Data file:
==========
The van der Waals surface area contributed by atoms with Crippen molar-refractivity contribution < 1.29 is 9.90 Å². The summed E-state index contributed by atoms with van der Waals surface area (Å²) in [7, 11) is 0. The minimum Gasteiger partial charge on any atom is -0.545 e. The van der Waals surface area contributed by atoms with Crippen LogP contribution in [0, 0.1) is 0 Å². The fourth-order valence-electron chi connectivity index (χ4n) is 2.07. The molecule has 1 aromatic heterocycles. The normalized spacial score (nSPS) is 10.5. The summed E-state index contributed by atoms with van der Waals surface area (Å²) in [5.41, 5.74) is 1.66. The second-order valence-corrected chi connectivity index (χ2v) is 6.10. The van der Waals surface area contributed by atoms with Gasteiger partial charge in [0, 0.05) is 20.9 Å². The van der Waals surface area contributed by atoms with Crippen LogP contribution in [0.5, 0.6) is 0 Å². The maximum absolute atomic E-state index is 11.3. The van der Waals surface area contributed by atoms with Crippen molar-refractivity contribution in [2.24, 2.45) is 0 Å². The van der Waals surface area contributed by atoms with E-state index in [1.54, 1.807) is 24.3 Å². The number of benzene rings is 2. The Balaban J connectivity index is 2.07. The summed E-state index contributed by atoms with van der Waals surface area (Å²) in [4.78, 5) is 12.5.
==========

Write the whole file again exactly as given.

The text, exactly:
The van der Waals surface area contributed by atoms with Crippen molar-refractivity contribution < 1.29 is 9.90 Å². The summed E-state index contributed by atoms with van der Waals surface area (Å²) in [7, 11) is 0. The minimum Gasteiger partial charge on any atom is -0.545 e. The van der Waals surface area contributed by atoms with Crippen LogP contribution in [0, 0.1) is 0 Å². The fourth-order valence-electron chi connectivity index (χ4n) is 2.07. The molecule has 1 aromatic heterocycles. The normalized spacial score (nSPS) is 10.5. The summed E-state index contributed by atoms with van der Waals surface area (Å²) in [5.41, 5.74) is 1.66. The second-order valence-corrected chi connectivity index (χ2v) is 6.10. The van der Waals surface area contributed by atoms with Gasteiger partial charge in [0, 0.05) is 20.9 Å². The van der Waals surface area contributed by atoms with Crippen LogP contribution in [0.5, 0.6) is 0 Å². The maximum absolute atomic E-state index is 11.3. The van der Waals surface area contributed by atoms with Crippen molar-refractivity contribution in [2.24, 2.45) is 0 Å². The van der Waals surface area contributed by atoms with E-state index in [1.54, 1.807) is 24.3 Å². The number of benzene rings is 2. The Balaban J connectivity index is 2.07. The summed E-state index contributed by atoms with van der Waals surface area (Å²) in [4.78, 5) is 12.5.